19 Dec The Havoc of Perpetual Summertime
By PAUL ROBERTS of Tribal MSP
Do you suffer from seasonal adjustment disorder or low mood when the bright and long days of summer come to an end?? Have you ever considered that maybe your body is craving the unique properties of your new season??
Yesterday, I spent a bit of time explaining to the Tribe the importance of varying our sleep, stress levels, training and nutrition cyclically. For our ancestors, autumn, winter, spring and summer seasons would have provided natural variation and opportunity for certain nutrients, movement, physiological and psychological reboots and rest.
Whilst wonderful, modern 21st century life is rigid; we are stuck in a perpetual summertime.
Our ancestral summertime had unique properties –
- Increased stimulation and heightened adrenaline and cortisol to cope with fighting and mating season.
- Elevated insulin levels and blocked leptin and ghrelin to match and allow for increased carbohydrate consumption.
- Long light filled days and shortened sleep cycles.
- Tough physical demands.
- And, plentiful food.
Our modern lives are similar to our ancestral summertime 24/7/365 days of the year and the metabolic chaos and prevalence of non-communicable diseases are unquestionable evidence that we are craving seasonal variation in line with our ancestors.
What does this mean to you as an athlete??
It means that for you to establish a healthy relationship of continuous development with your desire for greater performance you have to cycle your approach to nutrition, sleep, stress and movement through the year and nod your hat to the lifestyles of our strong, lean, healthy ancestors.
Here’s three tips for how you might engage in more winter to make your next season of performance a successful one.
1. Extend your sleep and practice meditation.
During winter our ancestors would have spent way more time sleeping- in fact as much as 12-14hours, during this time they would have moved between different levels of consciousness. It is believed that after a period (4 hours) of deep sleep, a period of a few hours would have spent in a semi conscious state (much like meditation), and, another period of deep sleep would have followed. It is thought that the semi-conscious state was a psychological re-boot, a chance to process thoughts and feelings that had accumulated over the entire year- a chance to gain clarity and look after mental health.
You may well be sacked or divorced if you choose to stay in bed for 12+ hours each night through the winter, but, I would suggest that for a period of your year you choose to stay in bed until your body feels like getting up rather than being shocked into life by an alarm clock. Also, I would make meditation a daily practice. Our Tribal members enjoy the work of Andy Puddicombe of HeadSpace as a way of looking after their psychological health.
In the UK, 1 in 10 children have a mental health problem at any one time and 1 in 4 adults will report suffering the discomfort of mental health issues each year. An alarming level of psychological health, maybe our environment is not serving us, as it should??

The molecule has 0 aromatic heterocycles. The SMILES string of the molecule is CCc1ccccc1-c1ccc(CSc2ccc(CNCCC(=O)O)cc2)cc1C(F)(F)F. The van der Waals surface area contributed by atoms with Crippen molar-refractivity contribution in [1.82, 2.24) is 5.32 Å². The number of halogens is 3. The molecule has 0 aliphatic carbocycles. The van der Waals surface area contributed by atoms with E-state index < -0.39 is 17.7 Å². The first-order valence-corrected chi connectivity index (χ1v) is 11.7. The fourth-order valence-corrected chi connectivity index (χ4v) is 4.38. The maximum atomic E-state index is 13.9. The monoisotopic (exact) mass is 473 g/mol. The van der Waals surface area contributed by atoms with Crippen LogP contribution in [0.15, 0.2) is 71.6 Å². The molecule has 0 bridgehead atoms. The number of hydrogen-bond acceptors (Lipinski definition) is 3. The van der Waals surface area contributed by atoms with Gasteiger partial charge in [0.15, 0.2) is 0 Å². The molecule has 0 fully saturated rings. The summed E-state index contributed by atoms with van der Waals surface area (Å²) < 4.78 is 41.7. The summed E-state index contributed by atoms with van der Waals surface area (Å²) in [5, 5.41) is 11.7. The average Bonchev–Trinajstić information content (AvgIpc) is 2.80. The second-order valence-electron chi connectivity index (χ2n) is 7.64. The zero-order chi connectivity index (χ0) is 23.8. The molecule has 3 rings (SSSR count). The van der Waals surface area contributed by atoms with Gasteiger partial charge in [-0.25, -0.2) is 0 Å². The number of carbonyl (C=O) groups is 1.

2. Practice food scarcity and intermittent fasting.
As well as increased sleep, our ancestors would have experienced food scarcity during the winter months- an uncommon sensation for us at a time of food overload. The benefits include but are not limited to homeostasis and sensitivity of hormone regulation, giving your digestive system a break, increased energy and feelings of lightness and improved mental clarity.
Practicing fasting does not have to be an uncomfortable experience and neither should you ever feel ravenously hungry whilst fasting. In fact, our bodies have properties that allow us to comfortably skip a meal without any negative consequence- if you simply can’t miss a meal without feeling dizzy or faint, this may well be a post you should pay special attention to.
One of the easiest ways to incorporate intermittent fasting into your modern life is to, on occasion, miss breakfast- the natural overnight fast can be extended making it easy to fit into your day- on fast days, females should aim to work up to having their first meal of the day 14 hours after their evening meal of the previous day. Males can extend this a little further to 16 hours and beyond depending on their level of fat adaption and balance.
Beware the 01st January push- One of the craziest conceptions of modern life is our approach to an all or nothing approach to weight loss and health promotion that culminates with 1 day deciding that we are going to eat nothing and start running, spinning or some other high intensity calorie burning.
??Consider this, and, I hope it sounds as crazy to you as it does to me – radically increase our activity level whilst radically reducing our nutritional intake??
It’s a short-term recipe for frustration and no progress that would have our ancestors frowning with incomprehension at us 21st century morons.
Sorry, rant over- here is the last tip.
3. Turn out the lights.
Artificial light is a wonder of modern life that gives us the freedom to live our modern lives, but, at the same time- it provides the light that makes our perpetual summertime a possibility- bright lights on at 11pm in the middle of winter will provide the signals for your body to be awake not asleep.
In an attempt to find balance in your natural circadian rhythm, whilst it is dark outside choose low lighting for 4 or 5 hours before your target bedtime, also, minimise the stimulating influences of television, laptops, mobile phones and other technologies that are only made possible by artificial light.
There you go, 3 tips that should see you align with our ancestors without actually strapping on a loincloth and moving into a cave. Really hope you found this blog of assistance in balancing the rigors of your endurance lifestyle.
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